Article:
If you suffer from hemorrhoids, you're not alone. It has been estimated that anywhere from 50 to 75 percent of the adult population have the problem. As common as the problem is, you might expect that there would be some high-tech solution. Unfortunately, this isn't the case. Americans spend millions on hemorrhoid creams and salves, even though none of the products get rid of the problem. Surgeons are still "tying off," injecting, freezing, and burning hemorrhoids, just as they have for years.
Very simply put, a hemorrhoid is just a distended or bulged vein that either pops out from between muscle layers in the rectum or moves externally through the anal sphincter muscles. Once the distended vein gets in these positions, the surrounding muscles keep it from returning to its normal location. "Hanging" unprotected, the hemorrhoid gets scraped, bumped, or aggravated by everything moving through the rectum, and the pain can be excruciating.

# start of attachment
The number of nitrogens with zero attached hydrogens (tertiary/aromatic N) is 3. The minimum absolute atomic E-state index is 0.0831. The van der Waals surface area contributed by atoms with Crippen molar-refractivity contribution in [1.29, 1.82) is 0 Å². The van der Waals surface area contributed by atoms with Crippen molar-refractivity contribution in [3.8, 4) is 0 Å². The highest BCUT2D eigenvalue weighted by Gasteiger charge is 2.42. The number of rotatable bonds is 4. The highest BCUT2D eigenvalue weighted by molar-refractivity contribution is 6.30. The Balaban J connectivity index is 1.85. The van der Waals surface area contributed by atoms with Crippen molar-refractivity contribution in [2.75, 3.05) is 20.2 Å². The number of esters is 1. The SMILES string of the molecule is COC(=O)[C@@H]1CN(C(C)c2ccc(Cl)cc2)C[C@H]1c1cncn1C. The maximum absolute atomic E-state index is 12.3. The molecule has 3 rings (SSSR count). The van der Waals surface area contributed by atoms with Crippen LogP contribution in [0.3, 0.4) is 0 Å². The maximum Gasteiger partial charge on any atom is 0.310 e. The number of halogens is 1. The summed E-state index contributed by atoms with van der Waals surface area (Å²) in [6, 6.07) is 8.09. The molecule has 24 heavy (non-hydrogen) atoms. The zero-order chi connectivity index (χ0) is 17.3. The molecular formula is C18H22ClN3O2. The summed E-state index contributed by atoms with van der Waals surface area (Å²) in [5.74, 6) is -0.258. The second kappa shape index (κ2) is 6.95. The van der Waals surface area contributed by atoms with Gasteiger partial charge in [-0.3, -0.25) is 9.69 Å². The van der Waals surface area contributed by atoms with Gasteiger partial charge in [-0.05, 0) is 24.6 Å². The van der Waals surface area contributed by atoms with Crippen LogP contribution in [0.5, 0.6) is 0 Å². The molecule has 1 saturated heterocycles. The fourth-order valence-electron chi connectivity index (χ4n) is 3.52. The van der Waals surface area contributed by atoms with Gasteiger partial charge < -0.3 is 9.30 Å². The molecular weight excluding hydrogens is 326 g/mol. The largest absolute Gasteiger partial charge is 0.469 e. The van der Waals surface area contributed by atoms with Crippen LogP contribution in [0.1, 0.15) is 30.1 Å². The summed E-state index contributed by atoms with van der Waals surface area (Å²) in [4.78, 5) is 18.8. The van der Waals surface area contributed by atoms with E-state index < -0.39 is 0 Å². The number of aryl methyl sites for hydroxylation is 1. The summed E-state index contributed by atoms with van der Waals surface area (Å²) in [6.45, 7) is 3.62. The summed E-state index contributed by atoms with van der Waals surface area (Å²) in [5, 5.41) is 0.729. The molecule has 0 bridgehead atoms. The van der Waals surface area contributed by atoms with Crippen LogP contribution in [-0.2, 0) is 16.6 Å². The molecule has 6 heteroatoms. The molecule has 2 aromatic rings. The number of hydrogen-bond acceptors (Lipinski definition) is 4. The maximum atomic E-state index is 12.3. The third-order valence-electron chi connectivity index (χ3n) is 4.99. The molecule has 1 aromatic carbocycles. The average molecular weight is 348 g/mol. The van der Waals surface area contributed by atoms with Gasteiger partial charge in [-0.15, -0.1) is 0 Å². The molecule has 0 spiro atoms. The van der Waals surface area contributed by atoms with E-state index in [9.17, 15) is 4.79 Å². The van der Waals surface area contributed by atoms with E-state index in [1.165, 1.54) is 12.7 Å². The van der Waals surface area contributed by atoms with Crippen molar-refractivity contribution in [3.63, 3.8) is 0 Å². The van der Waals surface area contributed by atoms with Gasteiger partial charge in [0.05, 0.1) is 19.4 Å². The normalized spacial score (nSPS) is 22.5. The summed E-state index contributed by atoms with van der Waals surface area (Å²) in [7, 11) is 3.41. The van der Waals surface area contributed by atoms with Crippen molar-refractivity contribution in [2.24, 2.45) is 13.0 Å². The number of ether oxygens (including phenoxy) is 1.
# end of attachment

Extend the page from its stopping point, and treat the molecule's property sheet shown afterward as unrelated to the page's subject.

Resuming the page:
Five Ways to Help Correct Hemorrhoids
- Avoid straining. Make sure your stools are soft and easy to pass. Drink a minimum of eight glasses of water daily and, if necessary, take a stool softener that doesn't contain any type of chemical irritant. Add bulk and roughage to the diet such as unpeeled apples or pears, figs, celery, or other raw fruits and vegetables. Psyllium seed (or psyllium seed products like Metamucil) from the health food store are also excellent methods to help sluggish, hard bowels.
- Use bioflavonoids. A bioflavonoid complex (1,000 to 4,000 mg daily) taken with vitamin C (500 to 1,000 mg daily) has been shown to reduce pain and bleeding, and strengthen the small blood vessels.
- Exercise. Walking strengthens the muscles of the buttocks and rectal area, which is essential if you want to clear up hemorrhoids.
- Use your leg muscles when you lift. Using the muscles of the stomach and back exerts pressure in the anal region.
- Don’t hold your breath when you lift or defecate. This further compresses the abdomen.